With a shiny and smooth orange-red rind, a cylindrical shape and a strong taste, Livarot is recognizable by the five “laîches” (cf “what is a “laîche?” below) that surround it. It received the nickname of “The Colonel” because these fibers reminded people of military uniforms. Livarot has a diameter of 4.8 inches, a height of 2 inches, and weighs around 1.1 pounds.
History and Production
Livarot is named after the city in which the biggest producers’ market was held during the 17th century. Back then, this cheese was made from skim milk because fat content was mostly used to make butter. As a result, Livarot contains a high percentage of protein. A few days after its molding, producers sold Livarot by the dozen to cheese maturing professionals at the markets. Cheese agers salted the cheese and put it in a “hâloir” (a ventilated place with a temperature of 60°F where cheese can be dried). After 15 days, the cheeses were transferred in a maturing cellar. Twice a week, cheese agers washed the cheese, rubbed it and turned it. They added reed fibers to prevent it from losing its shape.
Nowadays, milk is directly collected from farmers and the whole process is handled by small businesses. The milk can be pasteurized but the process is still the same: curdling, molding, salting, ageing (with washing, rubbing and turning). The maturation process takes at least 35 days.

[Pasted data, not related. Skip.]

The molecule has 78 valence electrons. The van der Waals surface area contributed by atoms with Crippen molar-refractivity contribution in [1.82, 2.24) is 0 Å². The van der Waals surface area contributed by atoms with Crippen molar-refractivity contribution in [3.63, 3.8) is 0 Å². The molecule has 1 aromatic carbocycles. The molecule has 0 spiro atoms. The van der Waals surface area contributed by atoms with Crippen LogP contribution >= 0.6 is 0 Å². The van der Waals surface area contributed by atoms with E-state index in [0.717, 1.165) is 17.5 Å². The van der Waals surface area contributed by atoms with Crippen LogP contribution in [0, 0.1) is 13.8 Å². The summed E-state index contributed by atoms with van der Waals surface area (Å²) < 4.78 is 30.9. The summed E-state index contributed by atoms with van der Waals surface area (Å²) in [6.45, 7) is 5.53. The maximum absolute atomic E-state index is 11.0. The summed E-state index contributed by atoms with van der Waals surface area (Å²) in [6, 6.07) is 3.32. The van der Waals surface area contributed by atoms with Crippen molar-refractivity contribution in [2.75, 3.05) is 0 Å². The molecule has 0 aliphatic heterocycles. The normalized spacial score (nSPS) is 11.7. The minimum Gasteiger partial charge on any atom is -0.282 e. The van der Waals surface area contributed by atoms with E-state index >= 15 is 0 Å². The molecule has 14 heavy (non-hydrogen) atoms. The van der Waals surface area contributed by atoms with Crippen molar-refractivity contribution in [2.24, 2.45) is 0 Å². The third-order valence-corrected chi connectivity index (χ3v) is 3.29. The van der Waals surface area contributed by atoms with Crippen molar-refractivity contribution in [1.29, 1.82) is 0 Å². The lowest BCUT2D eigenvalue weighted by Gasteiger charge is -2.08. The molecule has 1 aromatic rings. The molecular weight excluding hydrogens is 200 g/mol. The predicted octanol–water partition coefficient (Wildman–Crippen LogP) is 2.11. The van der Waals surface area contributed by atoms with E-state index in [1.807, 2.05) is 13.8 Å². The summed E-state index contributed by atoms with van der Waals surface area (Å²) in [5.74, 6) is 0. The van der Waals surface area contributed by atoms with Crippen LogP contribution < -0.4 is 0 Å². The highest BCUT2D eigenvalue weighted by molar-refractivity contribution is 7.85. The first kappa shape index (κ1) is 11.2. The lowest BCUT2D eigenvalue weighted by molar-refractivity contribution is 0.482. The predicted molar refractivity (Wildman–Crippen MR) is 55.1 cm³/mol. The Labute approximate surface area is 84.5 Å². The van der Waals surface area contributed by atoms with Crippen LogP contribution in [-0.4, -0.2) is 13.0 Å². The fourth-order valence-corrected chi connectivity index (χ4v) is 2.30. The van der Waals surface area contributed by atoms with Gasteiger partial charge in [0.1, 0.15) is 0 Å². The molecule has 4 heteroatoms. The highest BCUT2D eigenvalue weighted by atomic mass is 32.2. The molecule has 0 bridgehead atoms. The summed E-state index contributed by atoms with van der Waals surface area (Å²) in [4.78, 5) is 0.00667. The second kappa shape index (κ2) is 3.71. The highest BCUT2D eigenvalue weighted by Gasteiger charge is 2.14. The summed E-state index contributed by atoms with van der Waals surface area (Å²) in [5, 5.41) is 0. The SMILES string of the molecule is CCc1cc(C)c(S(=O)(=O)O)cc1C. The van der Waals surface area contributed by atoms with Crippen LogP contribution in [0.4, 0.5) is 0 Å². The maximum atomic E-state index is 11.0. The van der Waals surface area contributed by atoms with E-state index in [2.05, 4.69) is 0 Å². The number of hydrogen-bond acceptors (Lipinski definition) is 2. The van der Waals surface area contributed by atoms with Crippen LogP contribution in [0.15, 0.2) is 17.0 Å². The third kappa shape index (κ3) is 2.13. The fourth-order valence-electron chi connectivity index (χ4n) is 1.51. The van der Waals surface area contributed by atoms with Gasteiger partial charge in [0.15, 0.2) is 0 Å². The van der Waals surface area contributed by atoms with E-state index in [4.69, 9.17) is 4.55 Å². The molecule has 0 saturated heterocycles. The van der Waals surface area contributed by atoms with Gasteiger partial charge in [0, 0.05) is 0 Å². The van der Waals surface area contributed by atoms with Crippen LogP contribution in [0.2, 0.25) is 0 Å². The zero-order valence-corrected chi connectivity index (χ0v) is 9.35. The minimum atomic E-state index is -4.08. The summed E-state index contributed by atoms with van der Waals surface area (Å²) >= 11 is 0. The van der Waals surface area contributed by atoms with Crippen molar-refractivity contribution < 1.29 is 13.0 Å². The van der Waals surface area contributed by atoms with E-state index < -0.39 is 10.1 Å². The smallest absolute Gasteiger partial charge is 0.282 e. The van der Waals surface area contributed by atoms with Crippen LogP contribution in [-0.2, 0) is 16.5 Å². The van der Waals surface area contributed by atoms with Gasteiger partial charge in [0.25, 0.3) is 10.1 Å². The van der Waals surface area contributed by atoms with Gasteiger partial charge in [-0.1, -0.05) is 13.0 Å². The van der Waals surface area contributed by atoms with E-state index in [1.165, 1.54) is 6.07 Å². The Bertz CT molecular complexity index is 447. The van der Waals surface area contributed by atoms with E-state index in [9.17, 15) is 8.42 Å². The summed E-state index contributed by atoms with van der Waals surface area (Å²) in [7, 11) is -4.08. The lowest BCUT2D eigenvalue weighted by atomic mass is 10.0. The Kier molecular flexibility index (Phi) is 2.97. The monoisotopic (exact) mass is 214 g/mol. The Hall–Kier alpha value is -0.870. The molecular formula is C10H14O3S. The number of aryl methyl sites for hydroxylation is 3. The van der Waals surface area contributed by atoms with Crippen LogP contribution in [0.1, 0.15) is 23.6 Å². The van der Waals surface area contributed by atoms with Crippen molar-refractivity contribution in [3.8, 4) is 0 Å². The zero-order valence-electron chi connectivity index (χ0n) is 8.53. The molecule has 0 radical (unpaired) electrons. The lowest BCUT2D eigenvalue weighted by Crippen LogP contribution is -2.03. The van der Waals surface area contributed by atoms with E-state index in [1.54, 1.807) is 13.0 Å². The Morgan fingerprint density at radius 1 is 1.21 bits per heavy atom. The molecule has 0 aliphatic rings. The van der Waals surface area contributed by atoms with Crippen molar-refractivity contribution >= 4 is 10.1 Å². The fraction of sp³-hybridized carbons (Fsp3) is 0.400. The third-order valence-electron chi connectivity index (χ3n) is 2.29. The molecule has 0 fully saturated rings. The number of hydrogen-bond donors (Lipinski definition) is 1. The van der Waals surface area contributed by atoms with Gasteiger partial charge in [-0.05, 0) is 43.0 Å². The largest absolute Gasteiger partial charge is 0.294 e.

Other Requirements for the Livarot Protected Designation of Origin
All the steps of production of this cheese have to take place in the “Pays d’Auge” area. By 2017, all milk producers for Livarot will exclusively breed Normande cows. Between 2014 and 2017 dairy producers will reorganize their herds to comply with this new requirement. Additionally, the cows have to graze for at least 6 months a year.
Key Facts about Livarot
110 milk producers
4 cheese processors
1300 tons of cheese produced a year
What is a “laîche”?
A “laîche” is a reed found in swamps and lakes that can reach 6.6 feet. People working in cheese processing plants harvest these plants in August and September. They put the “laîches” in a ventilated barn to dry. Once dried, stems are defibered down to thin strips a fifth of an inch wide. The strips are boiled for a few hours before they are put on the cheese. “Laîches” have to be harvested in the geographical area designated by the PDO.